Waiting at Advent. 3 Films that teach us how to wait.

Warning! This post contains spoilers about the films The Commitments, Waiting for Guffman, and Big Night.

mariage pour tous waiting gif

The church often does a disservice to us during Advent. It blows the big reveal too early. Pastors always cut to the chase too soon. Advent is about waiting. Advent is about the time before the time, when Israel and now us, cried out for a Messiah.

Advent is about the day before. Advent is about waiting and waiting for something to happen. Advent is about hoping for a savior even when we aren’t sure if he is going to come.

And pastors blow it. They always talk about waiting but always point out that the wait is over, that Jesus is coming. But for all those who waited before Christ came…they didn’t know what would happen in that manger. Hindsight is 20/20 and we know the end of the story now, but at the time it all felt like more waiting. Will he ever come? Is there something at the end of this tunnel?

He will come.

He probably won’t.

What are we waiting for?

Advent is about waiting for someone to come and not being sure if he will.

One of my favorite movies is Christopher Guest’s Waiting For Guffman. This mockumentary is not as popular as some of his others like Best in Show and A Mighty Wind, but is his best. In the film a small town prepares for its anniversary and a passionate and quirky theater buff named Corky has written a play about the town’s history. Far from Broadway, Corky enlists local talent (if one can call it that) who delightfully cannot act but make up for it with passion. They are regular people from town, not actors though some have an yearning for the limelight. The film is hilarious and follows the sophomoric but deeply dedicated group through the ups and downs of production.

waiting for guffman christopher guest gif

Corky soon hears that a producer from New York is coming to see the play and it throws him and the cast into a frenzy. This could be there big break (granted they had any talent). Guffman ia a big chance. Guffman is from the city, the theater scene, from Broadway! His presence will legitimize Corky’s life and passion. So they throw themselves even further into the production. The night of the play and the whole town comes out. And the show begins.

In the wings of the stage and backstage Corky and cast are waiting, waiting, waiting for Guffman. Will he come? Why is his seat empty? What will he think?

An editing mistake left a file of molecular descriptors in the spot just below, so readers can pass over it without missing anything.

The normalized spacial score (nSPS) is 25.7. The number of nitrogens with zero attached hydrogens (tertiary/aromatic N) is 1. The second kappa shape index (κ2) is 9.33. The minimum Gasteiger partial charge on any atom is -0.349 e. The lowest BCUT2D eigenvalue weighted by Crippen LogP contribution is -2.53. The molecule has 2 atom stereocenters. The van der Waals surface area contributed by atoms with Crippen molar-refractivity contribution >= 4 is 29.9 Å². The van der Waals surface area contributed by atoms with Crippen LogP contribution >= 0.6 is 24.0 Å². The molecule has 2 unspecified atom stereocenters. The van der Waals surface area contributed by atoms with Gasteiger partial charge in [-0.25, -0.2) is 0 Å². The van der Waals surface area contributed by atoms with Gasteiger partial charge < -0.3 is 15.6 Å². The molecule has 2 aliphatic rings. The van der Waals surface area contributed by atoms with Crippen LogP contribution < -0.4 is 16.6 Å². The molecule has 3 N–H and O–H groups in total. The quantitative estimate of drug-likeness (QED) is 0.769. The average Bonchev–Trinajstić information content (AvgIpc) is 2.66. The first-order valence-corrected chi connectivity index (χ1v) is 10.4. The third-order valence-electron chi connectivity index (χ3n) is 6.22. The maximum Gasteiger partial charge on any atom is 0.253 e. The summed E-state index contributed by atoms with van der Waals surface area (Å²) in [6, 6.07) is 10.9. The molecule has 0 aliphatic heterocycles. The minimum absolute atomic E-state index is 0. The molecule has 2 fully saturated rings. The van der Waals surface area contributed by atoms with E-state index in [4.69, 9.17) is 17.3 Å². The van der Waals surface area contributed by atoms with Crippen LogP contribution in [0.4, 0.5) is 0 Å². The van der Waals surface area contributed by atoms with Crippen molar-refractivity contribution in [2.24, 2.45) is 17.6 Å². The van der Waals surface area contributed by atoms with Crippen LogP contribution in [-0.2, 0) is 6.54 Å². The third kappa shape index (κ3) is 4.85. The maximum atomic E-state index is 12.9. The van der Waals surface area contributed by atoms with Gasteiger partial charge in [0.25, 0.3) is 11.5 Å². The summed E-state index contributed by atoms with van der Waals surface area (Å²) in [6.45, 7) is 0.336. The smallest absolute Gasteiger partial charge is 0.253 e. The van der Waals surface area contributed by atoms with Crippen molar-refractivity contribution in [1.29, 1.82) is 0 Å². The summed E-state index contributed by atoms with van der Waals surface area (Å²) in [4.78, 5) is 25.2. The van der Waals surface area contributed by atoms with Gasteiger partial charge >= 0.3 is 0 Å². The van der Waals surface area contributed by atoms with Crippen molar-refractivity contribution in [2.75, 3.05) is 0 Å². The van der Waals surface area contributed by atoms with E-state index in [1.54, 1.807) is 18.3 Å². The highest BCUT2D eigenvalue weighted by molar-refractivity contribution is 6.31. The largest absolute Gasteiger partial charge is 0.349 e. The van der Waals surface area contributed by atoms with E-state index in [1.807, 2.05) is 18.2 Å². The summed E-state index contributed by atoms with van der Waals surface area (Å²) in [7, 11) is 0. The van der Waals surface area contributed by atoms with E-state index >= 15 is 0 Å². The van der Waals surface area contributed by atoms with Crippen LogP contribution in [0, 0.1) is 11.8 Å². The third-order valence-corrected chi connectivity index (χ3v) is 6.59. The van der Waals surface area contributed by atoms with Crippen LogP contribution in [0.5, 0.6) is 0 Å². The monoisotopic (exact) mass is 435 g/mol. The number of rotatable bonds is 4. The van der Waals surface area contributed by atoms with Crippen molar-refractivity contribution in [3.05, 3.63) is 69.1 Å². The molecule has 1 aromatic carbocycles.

As the play continues they play their hearts out and conclude to a standing ovation! The town loves the play and someone is sitting in the seat reserved for Guffman. He came! They are ecstatic and invite him backstage and ask his thoughts where it is revealed…. this is not Mr. Guffman. He never came. This man accidentally sat in his seat. They are all crushed. Next we see them all they have returned to their normal lives of dentists, travel agents, Dairy Queen workers, and struggling actors. Guffman never showed and they have nothing to show for it.


Another film about waiting is The Commitments.

It is an amazing film full of amazing music, the Northern Soul of Dublin, Ireland. Jimmy Rabbitte is a hustler and puts a band together, a ragtag band of misfits from the poor side of town. All struggling to make it, the band becomes their escape. They pour themselves into the music and the performance. They struggle, they fight, and they embrace the music of soul. Maybe, just maybe they can get out. If they play hard enough maybe they can make some money, get famous, or find a way to move away from the slums. One night their trumpet player, Joey “The Lips” says his old friend Wilson Pickett is in town and that he invited him to their show. Wilson Pickett! One of their heroes will come to them? He, whose songs they play and whose music the emulate, will come to see them? Their show begins and they watch the back door and soon as the show continues they begin to fight and Pickett never shows. Similar to Guffman, they go their separate ways, never to play together again. They lost their chance.

Finally, we will look at Big Night, starring Stanley Tucci and Tony Shalhoub. Two brothers run a restaurant that is on its way out. Though Primo (Shalhoub) is a phenomenal chef and Secondo (Tucci) is a masterful maitre’d, they cannot keep the doors open. That is until a sleazy friend, who runs the succesfull club across the street, tells them that Louis Prima will come to their restaurant. Yes, THE Louis Prima! “The Lip” (Not to be confused with Joey “The Lips” Fagan of The Commitments).